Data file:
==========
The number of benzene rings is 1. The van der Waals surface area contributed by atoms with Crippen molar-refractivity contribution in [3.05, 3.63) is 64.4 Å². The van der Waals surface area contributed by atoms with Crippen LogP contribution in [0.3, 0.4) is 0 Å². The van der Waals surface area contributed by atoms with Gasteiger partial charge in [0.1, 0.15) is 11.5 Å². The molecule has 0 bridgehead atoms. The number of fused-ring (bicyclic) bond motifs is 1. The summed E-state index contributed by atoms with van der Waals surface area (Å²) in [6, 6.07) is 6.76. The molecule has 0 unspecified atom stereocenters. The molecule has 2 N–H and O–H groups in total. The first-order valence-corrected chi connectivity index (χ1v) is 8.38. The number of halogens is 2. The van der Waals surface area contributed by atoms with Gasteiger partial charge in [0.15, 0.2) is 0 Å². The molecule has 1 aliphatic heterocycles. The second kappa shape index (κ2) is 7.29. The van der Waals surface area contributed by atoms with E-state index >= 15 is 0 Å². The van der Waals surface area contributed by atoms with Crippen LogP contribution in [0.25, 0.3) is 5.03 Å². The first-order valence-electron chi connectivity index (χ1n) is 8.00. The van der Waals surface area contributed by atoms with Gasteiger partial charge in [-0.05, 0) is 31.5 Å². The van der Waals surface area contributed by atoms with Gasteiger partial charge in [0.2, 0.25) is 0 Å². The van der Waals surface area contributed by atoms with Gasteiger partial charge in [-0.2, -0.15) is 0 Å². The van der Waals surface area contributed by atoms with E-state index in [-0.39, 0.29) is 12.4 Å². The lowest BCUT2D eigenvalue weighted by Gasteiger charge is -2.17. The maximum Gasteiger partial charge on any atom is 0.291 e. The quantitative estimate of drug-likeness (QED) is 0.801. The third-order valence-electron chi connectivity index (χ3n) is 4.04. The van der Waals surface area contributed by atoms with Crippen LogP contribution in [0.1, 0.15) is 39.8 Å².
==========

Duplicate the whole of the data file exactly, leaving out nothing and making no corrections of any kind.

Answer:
The number of benzene rings is 1. The van der Waals surface area contributed by atoms with Crippen molar-refractivity contribution in [3.05, 3.63) is 64.4 Å². The van der Waals surface area contributed by atoms with Crippen LogP contribution in [0.3, 0.4) is 0 Å². The van der Waals surface area contributed by atoms with Gasteiger partial charge in [0.1, 0.15) is 11.5 Å². The molecule has 0 bridgehead atoms. The number of fused-ring (bicyclic) bond motifs is 1. The summed E-state index contributed by atoms with van der Waals surface area (Å²) in [6, 6.07) is 6.76. The molecule has 0 unspecified atom stereocenters. The molecule has 2 N–H and O–H groups in total. The first-order valence-corrected chi connectivity index (χ1v) is 8.38. The number of halogens is 2. The van der Waals surface area contributed by atoms with Gasteiger partial charge in [0.15, 0.2) is 0 Å². The molecule has 1 aliphatic heterocycles. The second kappa shape index (κ2) is 7.29. The van der Waals surface area contributed by atoms with E-state index >= 15 is 0 Å². The van der Waals surface area contributed by atoms with Crippen LogP contribution in [0.25, 0.3) is 5.03 Å². The first-order valence-electron chi connectivity index (χ1n) is 8.00. The van der Waals surface area contributed by atoms with Gasteiger partial charge in [-0.05, 0) is 31.5 Å². The van der Waals surface area contributed by atoms with Gasteiger partial charge in [0.2, 0.25) is 0 Å². The van der Waals surface area contributed by atoms with Gasteiger partial charge in [-0.2, -0.15) is 0 Å². The van der Waals surface area contributed by atoms with E-state index in [-0.39, 0.29) is 12.4 Å². The lowest BCUT2D eigenvalue weighted by Gasteiger charge is -2.17. The maximum Gasteiger partial charge on any atom is 0.291 e. The quantitative estimate of drug-likeness (QED) is 0.801. The third-order valence-electron chi connectivity index (χ3n) is 4.04. The van der Waals surface area contributed by atoms with Crippen LogP contribution in [0.1, 0.15) is 39.8 Å².